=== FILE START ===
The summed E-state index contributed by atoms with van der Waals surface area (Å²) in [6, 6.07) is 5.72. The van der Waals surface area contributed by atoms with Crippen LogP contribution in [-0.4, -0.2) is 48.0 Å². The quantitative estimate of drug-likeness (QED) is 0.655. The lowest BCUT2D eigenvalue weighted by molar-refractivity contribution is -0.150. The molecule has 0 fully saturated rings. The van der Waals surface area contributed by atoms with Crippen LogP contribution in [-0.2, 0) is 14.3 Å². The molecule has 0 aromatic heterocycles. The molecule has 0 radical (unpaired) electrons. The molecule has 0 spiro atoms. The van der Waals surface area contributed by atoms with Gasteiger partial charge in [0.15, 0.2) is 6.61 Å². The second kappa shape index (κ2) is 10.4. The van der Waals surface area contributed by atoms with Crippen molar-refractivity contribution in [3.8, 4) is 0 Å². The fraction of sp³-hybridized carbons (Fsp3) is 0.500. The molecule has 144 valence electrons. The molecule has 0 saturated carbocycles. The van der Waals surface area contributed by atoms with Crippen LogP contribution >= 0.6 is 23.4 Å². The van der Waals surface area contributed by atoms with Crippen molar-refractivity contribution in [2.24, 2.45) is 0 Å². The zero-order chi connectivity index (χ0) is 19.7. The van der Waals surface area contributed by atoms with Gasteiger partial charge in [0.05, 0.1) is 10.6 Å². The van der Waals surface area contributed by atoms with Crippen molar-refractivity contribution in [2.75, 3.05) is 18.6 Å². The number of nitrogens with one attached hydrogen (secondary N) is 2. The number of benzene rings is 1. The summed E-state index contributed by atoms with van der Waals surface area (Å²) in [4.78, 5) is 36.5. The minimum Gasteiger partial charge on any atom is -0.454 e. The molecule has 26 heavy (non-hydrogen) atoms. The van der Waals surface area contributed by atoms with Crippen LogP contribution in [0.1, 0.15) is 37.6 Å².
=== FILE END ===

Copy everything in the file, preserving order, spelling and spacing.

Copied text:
The summed E-state index contributed by atoms with van der Waals surface area (Å²) in [6, 6.07) is 5.72. The van der Waals surface area contributed by atoms with Crippen LogP contribution in [-0.4, -0.2) is 48.0 Å². The quantitative estimate of drug-likeness (QED) is 0.655. The lowest BCUT2D eigenvalue weighted by molar-refractivity contribution is -0.150. The molecule has 0 fully saturated rings. The van der Waals surface area contributed by atoms with Crippen LogP contribution in [-0.2, 0) is 14.3 Å². The molecule has 0 aromatic heterocycles. The molecule has 0 radical (unpaired) electrons. The molecule has 0 spiro atoms. The van der Waals surface area contributed by atoms with Gasteiger partial charge in [0.15, 0.2) is 6.61 Å². The second kappa shape index (κ2) is 10.4. The van der Waals surface area contributed by atoms with Crippen molar-refractivity contribution in [3.8, 4) is 0 Å². The fraction of sp³-hybridized carbons (Fsp3) is 0.500. The molecule has 144 valence electrons. The molecule has 0 saturated carbocycles. The van der Waals surface area contributed by atoms with Crippen LogP contribution >= 0.6 is 23.4 Å². The van der Waals surface area contributed by atoms with Crippen molar-refractivity contribution in [2.24, 2.45) is 0 Å². The zero-order chi connectivity index (χ0) is 19.7. The van der Waals surface area contributed by atoms with Gasteiger partial charge in [0.05, 0.1) is 10.6 Å². The van der Waals surface area contributed by atoms with Crippen molar-refractivity contribution in [2.75, 3.05) is 18.6 Å². The number of nitrogens with one attached hydrogen (secondary N) is 2. The number of benzene rings is 1. The summed E-state index contributed by atoms with van der Waals surface area (Å²) in [4.78, 5) is 36.5. The minimum Gasteiger partial charge on any atom is -0.454 e. The molecule has 26 heavy (non-hydrogen) atoms. The van der Waals surface area contributed by atoms with Crippen LogP contribution in [0.1, 0.15) is 37.6 Å².